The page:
And when it comes to candidates not being “a culture fit,” the issue is not with the candidates. It’s with the environment. Heyward insists that instead of molding yourself to fit in with the tech environment you should “feel like you are a culture add.” Women of color have unique points of view, experience, and background, which means they can add richness to the team. They shouldn’t be excluded because they don’t understand your Friends references or you don’t think you’d like to hang out with them at a bar after work (after the pandemic!).
If you find that everyone applying for your open positions are white, it’s not because there aren’t qualified women of color for the role, it’s that you don’t appear welcome to diversity. Women of color sense that and don’t want to engage in what may be an unsafe environment.
What you should know about getting a job and staying in tech as a woman of color
Get a mentor or an ally, stat!
Having a mentor or an experienced ally is helpful for navigating any new job, but is almost necessary for women of color who enter teams as the “only one” and want to be successful.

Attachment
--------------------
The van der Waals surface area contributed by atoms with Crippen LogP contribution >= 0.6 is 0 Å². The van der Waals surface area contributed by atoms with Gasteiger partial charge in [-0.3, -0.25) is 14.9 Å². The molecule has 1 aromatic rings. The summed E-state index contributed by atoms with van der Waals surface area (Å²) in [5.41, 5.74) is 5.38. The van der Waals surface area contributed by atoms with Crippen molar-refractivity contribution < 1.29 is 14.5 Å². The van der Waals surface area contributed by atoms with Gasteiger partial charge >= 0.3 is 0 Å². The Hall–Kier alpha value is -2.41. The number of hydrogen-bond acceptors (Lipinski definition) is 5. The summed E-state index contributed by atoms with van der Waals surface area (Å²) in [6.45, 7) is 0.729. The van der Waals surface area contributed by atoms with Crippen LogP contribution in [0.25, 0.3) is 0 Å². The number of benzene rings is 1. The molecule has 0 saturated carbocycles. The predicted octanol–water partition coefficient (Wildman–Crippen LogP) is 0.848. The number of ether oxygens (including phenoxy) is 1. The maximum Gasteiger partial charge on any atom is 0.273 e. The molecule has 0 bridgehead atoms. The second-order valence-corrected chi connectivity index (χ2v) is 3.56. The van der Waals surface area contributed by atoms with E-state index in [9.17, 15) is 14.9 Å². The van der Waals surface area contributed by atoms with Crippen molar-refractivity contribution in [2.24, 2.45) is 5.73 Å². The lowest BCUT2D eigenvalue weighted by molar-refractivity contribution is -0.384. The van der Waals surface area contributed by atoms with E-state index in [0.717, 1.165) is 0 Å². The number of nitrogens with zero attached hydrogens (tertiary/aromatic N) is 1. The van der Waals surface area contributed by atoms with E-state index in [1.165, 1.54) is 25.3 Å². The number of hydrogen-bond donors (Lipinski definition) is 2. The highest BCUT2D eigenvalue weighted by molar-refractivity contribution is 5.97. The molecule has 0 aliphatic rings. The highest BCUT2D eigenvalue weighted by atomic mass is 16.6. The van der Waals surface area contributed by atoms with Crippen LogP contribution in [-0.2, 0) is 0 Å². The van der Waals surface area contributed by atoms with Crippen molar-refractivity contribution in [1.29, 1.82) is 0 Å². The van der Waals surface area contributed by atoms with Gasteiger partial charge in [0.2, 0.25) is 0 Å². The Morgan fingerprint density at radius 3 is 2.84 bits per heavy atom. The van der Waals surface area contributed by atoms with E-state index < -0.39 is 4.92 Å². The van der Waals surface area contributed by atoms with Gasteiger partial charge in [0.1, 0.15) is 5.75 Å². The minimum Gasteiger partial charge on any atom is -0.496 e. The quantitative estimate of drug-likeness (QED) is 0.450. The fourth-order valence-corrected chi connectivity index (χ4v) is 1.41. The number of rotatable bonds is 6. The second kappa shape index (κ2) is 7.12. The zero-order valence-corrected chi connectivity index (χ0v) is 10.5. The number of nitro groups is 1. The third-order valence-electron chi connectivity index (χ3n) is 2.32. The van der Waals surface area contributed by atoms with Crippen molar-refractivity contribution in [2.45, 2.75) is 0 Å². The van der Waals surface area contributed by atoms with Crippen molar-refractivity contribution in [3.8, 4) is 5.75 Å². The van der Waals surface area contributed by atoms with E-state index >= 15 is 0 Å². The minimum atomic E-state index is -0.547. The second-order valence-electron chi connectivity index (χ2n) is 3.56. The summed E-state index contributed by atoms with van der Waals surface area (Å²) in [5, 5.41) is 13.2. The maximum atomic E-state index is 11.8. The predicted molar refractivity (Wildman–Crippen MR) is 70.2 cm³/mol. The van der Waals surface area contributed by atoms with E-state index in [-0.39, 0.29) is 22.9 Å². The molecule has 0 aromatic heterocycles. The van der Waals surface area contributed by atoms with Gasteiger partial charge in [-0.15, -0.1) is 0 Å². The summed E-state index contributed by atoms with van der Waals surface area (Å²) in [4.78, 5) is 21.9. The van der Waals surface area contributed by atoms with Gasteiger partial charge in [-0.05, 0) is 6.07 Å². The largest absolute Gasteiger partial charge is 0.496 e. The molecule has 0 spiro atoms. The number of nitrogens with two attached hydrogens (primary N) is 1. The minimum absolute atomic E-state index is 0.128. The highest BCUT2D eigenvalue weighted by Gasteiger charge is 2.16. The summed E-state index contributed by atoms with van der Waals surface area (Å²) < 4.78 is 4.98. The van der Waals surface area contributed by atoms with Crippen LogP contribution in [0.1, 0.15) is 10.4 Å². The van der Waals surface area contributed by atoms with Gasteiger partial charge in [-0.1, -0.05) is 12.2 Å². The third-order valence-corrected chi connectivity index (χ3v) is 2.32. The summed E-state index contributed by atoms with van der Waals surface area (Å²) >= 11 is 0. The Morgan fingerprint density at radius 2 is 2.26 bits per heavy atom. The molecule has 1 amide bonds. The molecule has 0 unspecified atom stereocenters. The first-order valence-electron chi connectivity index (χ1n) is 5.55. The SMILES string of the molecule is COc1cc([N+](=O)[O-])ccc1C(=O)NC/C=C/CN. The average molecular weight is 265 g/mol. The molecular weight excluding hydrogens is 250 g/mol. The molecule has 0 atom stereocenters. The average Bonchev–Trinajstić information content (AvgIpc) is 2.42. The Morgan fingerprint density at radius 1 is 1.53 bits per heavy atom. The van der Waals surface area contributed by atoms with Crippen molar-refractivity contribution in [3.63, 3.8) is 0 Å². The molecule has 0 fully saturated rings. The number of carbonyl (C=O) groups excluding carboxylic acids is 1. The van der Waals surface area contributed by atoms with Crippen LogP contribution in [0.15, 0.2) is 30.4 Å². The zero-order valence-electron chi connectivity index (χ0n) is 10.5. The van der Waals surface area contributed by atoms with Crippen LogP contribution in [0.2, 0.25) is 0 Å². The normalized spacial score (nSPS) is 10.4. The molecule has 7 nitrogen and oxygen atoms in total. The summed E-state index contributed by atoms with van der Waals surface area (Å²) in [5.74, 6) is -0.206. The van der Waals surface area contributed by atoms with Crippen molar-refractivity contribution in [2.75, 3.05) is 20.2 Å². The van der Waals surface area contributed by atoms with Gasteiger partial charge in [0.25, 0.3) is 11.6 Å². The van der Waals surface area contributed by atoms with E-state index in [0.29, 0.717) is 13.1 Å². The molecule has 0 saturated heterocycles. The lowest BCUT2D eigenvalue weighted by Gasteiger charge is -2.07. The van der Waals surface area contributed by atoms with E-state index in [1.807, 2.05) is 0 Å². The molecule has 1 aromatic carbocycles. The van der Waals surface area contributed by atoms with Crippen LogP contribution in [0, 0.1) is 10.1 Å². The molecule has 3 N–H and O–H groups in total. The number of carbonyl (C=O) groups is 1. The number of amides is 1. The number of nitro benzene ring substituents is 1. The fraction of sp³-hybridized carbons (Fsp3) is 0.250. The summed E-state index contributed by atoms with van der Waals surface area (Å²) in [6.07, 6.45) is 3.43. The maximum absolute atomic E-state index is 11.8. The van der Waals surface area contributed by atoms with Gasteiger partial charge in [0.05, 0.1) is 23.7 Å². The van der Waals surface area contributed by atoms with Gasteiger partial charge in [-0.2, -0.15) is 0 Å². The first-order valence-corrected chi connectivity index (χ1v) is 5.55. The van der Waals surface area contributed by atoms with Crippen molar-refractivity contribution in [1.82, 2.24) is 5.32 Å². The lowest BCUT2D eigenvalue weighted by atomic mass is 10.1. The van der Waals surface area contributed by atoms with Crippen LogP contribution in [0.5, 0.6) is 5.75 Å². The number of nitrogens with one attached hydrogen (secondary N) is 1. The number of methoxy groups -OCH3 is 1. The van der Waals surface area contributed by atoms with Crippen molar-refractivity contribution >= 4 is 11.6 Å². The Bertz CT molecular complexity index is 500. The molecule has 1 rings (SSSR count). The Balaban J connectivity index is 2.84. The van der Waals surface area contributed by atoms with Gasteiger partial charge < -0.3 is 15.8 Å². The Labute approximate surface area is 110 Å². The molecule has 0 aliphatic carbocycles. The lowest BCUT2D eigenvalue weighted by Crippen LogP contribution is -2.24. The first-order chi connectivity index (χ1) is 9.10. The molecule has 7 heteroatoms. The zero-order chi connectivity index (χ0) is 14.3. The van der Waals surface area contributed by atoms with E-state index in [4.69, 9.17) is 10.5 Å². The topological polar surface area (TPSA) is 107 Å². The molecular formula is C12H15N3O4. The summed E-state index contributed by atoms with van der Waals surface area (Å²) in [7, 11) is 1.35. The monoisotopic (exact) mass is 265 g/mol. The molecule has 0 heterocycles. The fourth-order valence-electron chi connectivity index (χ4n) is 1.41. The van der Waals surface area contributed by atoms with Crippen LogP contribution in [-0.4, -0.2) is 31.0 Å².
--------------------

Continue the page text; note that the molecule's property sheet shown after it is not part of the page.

The key to a great mentor is simple: find someone who is experienced working in your new environment. And that mentor may not look like you. Garcia and Heyward said the old guard, cis, white males, helped them navigate life in tech. Their mentors helped give them a different perspective on situations and approach solutions in ways that allowed them to be more assertive. This didn’t always feel natural, but these relationships contributed to their continued success and longevity in tech.
Though some companies do have mentor matching programs, many long term mentor/mentee relationships are formed organically with the mentee reaching out for advice. In other words, you can find your own mentor by asking experienced people in your field for help and building a relationship.
Related: Tips for finding a career mentor
Make sure the company you choose is the right fit for you
When you’ve been job hunting for a while, it can be tempting to accept an offer from the very first employer who says yes, no matter who they are. However, the job hunting process is not a one-way street. As much as an employer is making sure you’re qualified and are a fit, you have to make sure that the team is right for you.